Hybrid energy system integrates solar power and batteries on Bulker
As shipowners continue to search for solutions to improve the energy efficiency of their vessels, Wartsila’s technology group has completed the installation and commissioning of a unique hybrid system that integrates solar panels to create a technologically advanced bulk carrier. advanced. The system combines and integrates power from several sources to optimize fuel consumption and reduce ship emissions.
The installation of the solar panel, which would be the first on board a bulk carrier, was carried out on the Paul subject, a 34,900 gross tonne bulk carrier built in 2016 in Japan. Managed by Marfin Management, the 656-foot-long vessel was fitted with photovoltaic panels in collaboration with solar panel specialist Solbain. Other segments of the transportation industry have also tested the use of solar panels, including equipment on a Dutch river transport vessel, and Royal Caribbean International has installed solar panels on some of its new cruise ships.
Marfin said special attention has been paid to installing the solar panels on the Paul subject to ensure that they would not create constraints for the loading and unloading of the vessel. A special removable structure was developed and the panels were fitted on top of the hatches.
After the first tests on solar production, the second phase consisted of working with Wartsila on the hybridization of Daihatsu’s three main diesel generators which generate 650 kVA. Generators were the only source of electrical power on the ship, but are now integrated with solar power and batteries that provide auxiliary power to the grid.
Solar panels installed on the bulk carrier panels (Marfin)
“This is an extremely exciting development that will pave the way for a more sustainable future,” said Alex Albertini, CEO of Marfin Management. “We will be able to provide our customers and partners with the most advanced vessel performance and environmental quality without compromising operational efficiency or flexibility. “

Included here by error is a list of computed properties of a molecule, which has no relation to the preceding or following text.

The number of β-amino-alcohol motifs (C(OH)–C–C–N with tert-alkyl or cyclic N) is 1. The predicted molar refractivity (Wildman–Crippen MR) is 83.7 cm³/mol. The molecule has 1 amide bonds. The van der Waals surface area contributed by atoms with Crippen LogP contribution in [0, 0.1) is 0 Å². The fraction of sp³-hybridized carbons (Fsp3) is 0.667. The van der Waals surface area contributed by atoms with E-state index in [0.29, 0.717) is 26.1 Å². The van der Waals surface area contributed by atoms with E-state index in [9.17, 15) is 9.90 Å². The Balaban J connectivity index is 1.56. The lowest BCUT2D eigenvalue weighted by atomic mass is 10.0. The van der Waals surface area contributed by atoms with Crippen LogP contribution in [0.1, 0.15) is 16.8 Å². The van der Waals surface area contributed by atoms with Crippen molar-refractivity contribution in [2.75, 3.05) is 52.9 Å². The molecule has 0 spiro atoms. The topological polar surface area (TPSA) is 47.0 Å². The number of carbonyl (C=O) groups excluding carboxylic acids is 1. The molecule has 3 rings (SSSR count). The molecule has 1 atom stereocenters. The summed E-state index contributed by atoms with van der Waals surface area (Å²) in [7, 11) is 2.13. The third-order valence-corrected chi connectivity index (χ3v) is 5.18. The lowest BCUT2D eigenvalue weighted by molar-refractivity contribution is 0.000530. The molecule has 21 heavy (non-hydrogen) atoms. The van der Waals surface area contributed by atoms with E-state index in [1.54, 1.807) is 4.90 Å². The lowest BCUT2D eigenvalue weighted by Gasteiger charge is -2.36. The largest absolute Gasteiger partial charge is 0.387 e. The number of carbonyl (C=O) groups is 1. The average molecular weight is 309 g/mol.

The integrated solution Wartsila HY Module, which is in a container, was placed on the ship’s deck to save space and was installed without the need for a dry dock. The HY module combines and integrates the energy storage system and additional energy sources, including solar energy. Wärtsilä’s Energy Management System (EMS) comprehensively controls motors, batteries and power distribution to provide auxiliary power and optimize on-board power generation, consumption and management.
“This facility represents a truly significant breakthrough in enabling the bulk carrier fleet to increase both its economic competitiveness and its environmental performance,” said Giulio Tirelli, Director of Business Development, Wartsila Marine Power.
According to Wartsila, when combined with other energy sources such as photovoltaic panels, the benefits are enhanced. The system responds to the challenges of the maritime sector to reduce operating costs while simultaneously reducing the environmental impact. The solution achieves this through significant reductions in fuel consumption and maintenance requirements while providing cleaner, safer and more efficient operations. It also contributes to the vessel’s compliance with the energy efficiency indices of existing vessels (EEXI) and the industry’s carbon intensity indicator (CII).
The system was placed in a container on the deck so as not to take up space on the deck (Marfin)